Our latest download, SWF D08, is now available: Beethoven’s 6th Symphony, recorded during one of the concerts of the Berlin Philharmonic of 20-21 March 1944 in the hall of the Staatsoper.
This tape, originating from Berlin, has been the object of great care and attention on our part. Over and beyond the tuning, it was above all in connection with the sound that Christophe Hénault (Art et Sons Studio) has been working, the same person who processed the Stockholm concerts (Schubert of 1943, Deutsches Requiem of 1948). The strings, the violins to be frank, were very aggressive and even shrill. On the other hand, the various bass registers seemed to have been taken over by a herd of elephants. The Berliner to be true offered Furtwängler the bass support he required, yet here it became a buzzing sound in which it was impossible to make out the melodic line, when in fact it is a characteristic feature of this symphony that the melodic themes are presented by using all the desks, including those that are often only in counterpoint.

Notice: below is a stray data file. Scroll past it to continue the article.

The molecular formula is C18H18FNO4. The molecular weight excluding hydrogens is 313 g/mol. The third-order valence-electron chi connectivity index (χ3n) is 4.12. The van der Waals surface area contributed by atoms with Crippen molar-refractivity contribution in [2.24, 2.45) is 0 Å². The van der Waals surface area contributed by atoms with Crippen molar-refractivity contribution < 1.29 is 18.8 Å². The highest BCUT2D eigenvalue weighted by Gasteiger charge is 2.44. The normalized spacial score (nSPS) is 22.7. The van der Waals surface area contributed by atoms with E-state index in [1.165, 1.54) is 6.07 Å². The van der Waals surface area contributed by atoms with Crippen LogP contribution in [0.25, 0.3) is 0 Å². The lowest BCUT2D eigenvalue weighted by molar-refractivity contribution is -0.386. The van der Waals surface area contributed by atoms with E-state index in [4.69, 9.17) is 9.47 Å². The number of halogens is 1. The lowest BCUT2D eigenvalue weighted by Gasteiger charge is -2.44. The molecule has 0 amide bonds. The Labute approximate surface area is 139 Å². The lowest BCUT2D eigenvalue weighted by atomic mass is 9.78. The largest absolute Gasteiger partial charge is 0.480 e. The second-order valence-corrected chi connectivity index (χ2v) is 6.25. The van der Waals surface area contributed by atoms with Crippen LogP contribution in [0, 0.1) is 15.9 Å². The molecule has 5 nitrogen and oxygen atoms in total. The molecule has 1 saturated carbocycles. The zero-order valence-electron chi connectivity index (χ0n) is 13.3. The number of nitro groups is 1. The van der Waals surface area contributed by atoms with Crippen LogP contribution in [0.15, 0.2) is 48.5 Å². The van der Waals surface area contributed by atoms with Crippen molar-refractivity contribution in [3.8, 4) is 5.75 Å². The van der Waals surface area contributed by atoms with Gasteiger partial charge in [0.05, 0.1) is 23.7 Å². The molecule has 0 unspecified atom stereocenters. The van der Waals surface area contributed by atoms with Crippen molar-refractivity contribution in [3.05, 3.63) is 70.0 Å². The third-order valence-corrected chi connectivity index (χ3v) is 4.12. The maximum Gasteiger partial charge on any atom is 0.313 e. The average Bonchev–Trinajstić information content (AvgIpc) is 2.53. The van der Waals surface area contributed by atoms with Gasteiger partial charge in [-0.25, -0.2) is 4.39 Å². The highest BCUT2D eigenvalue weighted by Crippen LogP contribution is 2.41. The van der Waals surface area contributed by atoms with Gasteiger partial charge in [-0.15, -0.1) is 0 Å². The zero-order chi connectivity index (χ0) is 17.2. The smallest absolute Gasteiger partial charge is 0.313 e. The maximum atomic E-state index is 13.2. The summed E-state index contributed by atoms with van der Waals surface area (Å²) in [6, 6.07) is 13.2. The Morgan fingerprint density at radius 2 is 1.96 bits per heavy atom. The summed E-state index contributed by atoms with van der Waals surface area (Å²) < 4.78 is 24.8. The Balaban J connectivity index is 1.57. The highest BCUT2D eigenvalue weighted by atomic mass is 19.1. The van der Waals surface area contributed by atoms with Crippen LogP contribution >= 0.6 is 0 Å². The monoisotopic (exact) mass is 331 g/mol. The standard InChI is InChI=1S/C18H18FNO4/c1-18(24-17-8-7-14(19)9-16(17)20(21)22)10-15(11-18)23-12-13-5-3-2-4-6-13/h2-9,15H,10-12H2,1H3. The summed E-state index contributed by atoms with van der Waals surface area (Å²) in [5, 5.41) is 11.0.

The sound thus presents a highly homogeneous spectrum in which all the instruments find their original colours, within a complex interweaving as designed by the composer. The Pastorale is certainly the most difficult symphony to prepare – with a density rivalling that of the Missa Solemnis: it is almost impossible to bring out everything. This is, however, precisely what Furtwängler achieved, with tempi somewhat more flowing that those in later versions, and notably the ‘official’ Viennese version of 1952. We nonetheless find the customary features of his interpretation: tempos that are more or less easygoing, those of a walk or a stroll (Beethoven was no fan of jogging!), of musings on a riverbank, the simple joy of gazing at traditional peasant festivities, a thunderstorm treated as a great recitative, and a finale that is completely filled with the fragrant, mellow warmth of a starlit evening. An example? A passage in this movement, where, as though intoxicated, we breathe the rhythms of nature...
The digital sleeve notes include the very fine analysis of this performance that Harry Halbreich wrote for the first release as an LP, as well as the list of Furtwängler’s Pastorales and a register of the musicians of the Berlin Philharmonic of that period.
In parallel we publish the detailed comparative study written some thirty years ago by Benoît Lejay. In the absence of the source text, we make available in our Studies a facsimile of the sleeve note accompanying the CD SWF 901.